We’re used to hearing about people spreading colds and flu. But according to a new study in the Journal of Personality and Social Psychology, there’s another human condition that’s equally contagious: loneliness.
“Loneliness spreads across time,” says John Cacioppo, a neuroscientist and psychologist at the University of Chicago and one of the authors of the study. “It travels through people. Instead of a germ, it’s transmitted through our behaviors.”
The longitudinal study, conducted by the University of Chicago, the University of California-San Diego and Harvard, interviewed more than 5,000 people over the course of 10 years, tracking their friendship histories and their reports of loneliness. Participants were part of the Framingham Heart Study, which has studied cardiovascular risks in people in Framingham, Mass., since 1948 and has since been expanded to include other research topics such as loneliness and depression.
In the study, researchers found that lonely individuals tend to move to the fringes of social networks (and, no, we’re not talking about Facebook or Twitter here), where they have fewer and fewer friends.
But before they move to the periphery, they “infect” or “transmit” their feelings of loneliness to their remaining friends. With fewer close relationships, these friends then become lonely and eventually move to the fringes of the social network, again passing their loneliness on to others. Thus, the cycle continues.
“When people get lonely, they’re more likely to interact negatively with others they encounter,” says Cacioppo. “If you have two neighbors and they’re friends and one becomes lonely, they’ll start to treat the other less friendly. Ultimately, they’re less likely to be friends.”
Ironically, loneliness can not only make you feel more socially isolated, it can make you more anxious, more shy and cause you to believe you have poor social skills. Cacioppo says previous research also shows that loneliness can make people less trustful of others and can make the brain more “defensive.”
“Your brain tells you people are rejecting you,” he says. “Loneliness may warp the message that you’re hearing.”
A biological signal
While loneliness can be “contagious,” Cacioppo says it’s important to note it’s not a disease, nor is it a personal weakness. It’s actually a biological reaction, much like hunger or thirst or pain.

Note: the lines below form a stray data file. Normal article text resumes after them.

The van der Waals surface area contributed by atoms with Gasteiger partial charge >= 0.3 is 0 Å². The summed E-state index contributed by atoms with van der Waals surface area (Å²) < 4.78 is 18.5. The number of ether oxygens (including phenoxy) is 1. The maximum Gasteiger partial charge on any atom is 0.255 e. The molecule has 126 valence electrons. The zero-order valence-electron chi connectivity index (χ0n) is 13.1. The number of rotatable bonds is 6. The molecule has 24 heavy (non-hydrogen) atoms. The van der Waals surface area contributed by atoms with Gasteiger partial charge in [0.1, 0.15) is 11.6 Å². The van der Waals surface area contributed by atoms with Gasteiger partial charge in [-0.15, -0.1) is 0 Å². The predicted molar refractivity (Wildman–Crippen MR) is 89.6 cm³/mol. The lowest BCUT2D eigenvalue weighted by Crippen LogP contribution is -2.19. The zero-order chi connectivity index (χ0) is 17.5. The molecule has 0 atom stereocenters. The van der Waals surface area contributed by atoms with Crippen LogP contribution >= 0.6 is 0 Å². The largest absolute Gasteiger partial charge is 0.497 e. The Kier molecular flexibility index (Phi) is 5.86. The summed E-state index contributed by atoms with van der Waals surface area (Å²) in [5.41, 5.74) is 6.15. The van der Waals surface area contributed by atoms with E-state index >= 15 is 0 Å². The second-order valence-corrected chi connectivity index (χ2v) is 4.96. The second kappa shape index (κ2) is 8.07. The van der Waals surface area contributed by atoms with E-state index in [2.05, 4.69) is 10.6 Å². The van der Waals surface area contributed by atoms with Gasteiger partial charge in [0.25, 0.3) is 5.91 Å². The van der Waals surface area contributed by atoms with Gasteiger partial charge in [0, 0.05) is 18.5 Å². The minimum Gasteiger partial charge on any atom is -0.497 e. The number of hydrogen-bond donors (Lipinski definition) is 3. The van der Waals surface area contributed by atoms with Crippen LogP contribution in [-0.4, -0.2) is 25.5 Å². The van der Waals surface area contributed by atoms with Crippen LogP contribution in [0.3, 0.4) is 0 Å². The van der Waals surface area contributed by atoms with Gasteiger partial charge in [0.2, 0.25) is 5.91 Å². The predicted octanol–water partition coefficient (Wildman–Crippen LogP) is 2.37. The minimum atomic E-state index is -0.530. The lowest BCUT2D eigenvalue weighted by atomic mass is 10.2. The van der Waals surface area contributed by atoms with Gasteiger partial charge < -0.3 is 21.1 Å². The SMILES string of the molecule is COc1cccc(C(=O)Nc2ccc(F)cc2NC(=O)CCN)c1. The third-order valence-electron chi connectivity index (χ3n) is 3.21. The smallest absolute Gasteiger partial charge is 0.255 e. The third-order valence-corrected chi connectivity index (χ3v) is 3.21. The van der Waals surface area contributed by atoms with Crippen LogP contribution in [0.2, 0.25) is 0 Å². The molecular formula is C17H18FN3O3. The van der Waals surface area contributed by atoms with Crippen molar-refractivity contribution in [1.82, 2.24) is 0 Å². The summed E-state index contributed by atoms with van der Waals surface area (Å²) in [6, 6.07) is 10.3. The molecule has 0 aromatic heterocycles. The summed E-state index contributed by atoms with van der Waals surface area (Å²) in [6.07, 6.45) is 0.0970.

“Society tends to think of it as an individual characteristic — there are just loners,” he says. “But that’s the wrong conception of what loneliness is. It’s a biological signal motivating us to correct something that we need for genetic survival. We need quality relationships. We don’t survive well on our own.”
Studies, in fact, show loneliness can actually be harmful to both mental and physical health, leading to depression, high blood pressure, increases in the stress hormone cortisol, and compromised immunity.
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Unfortunately, quality friendships can sometimes be difficult to find or maintain in our busy, BlackBerried society.
“I get lonely sometimes but I tend not to seek people out to do things because they’re all married or committed or need to find a babysitter and then it just turns into a circus,” says Tina Kurfurst, a 46-year-old database coordinator from Seattle. “I went out to dinner with some people from work the other night and one of the women kept saying, ‘Wow, you’re funny, why don’t we hang out more often?’ And I just thought, ‘Well, because you have a husband and a 12-year-old and a 17-year-old and it just doesn’t happen. You don’t have time for me.”
Video: Loneliness may be contagious Stephanie Smith, a clinical psychologist with a private practice in Erie, Co., says she tries to encourage her lonely patients — which can range from college students to stay-at-home moms to high-powered CEOs — to find at least one friend in their same situation.
“If you have kids, know at least one other person who has kids,” she says. “Or if you don’t, find someone who doesn’t. It’s important to have people in your life who share your interests and your stage of life.”
But you don’t have to have a slew of BFFs.
“Sometimes people get overwhelmed and think ‘I need to have 15 best friends,’” she says. “But it doesn’t need to be that big. One friend, one relationship, can be very powerful.”
Facebook and Twitter are no substitute for the real thing, though.
“If you’re isolated due to a disability or a spouse with Alzheimer’s, then Facebook can be a real boon,” says Cacioppo. “But if you’re spending your time on Facebook rather than face-to-face with friends, it increases your loneliness. It’s about quality. Lonely people use social networks as a substitute; non-lonely people use them to synergize the relationships they already have. The person with 4,000 friends on Facebook may well be a very lonely person.”
The secret, says Cacioppo, is realizing loneliness is nothing more than your body sending you a signal.
“All normal humans feel lonely at some point in time, just like they feel hunger and thirst and pain,” he says. “But while we have cupboards filled with food, taps for water and medications for pain, we don’t have anything comparable for loneliness. I’m not saying you need a cupboard full of friends, but if you feel lonely, pay attention and take the time to repair it.”
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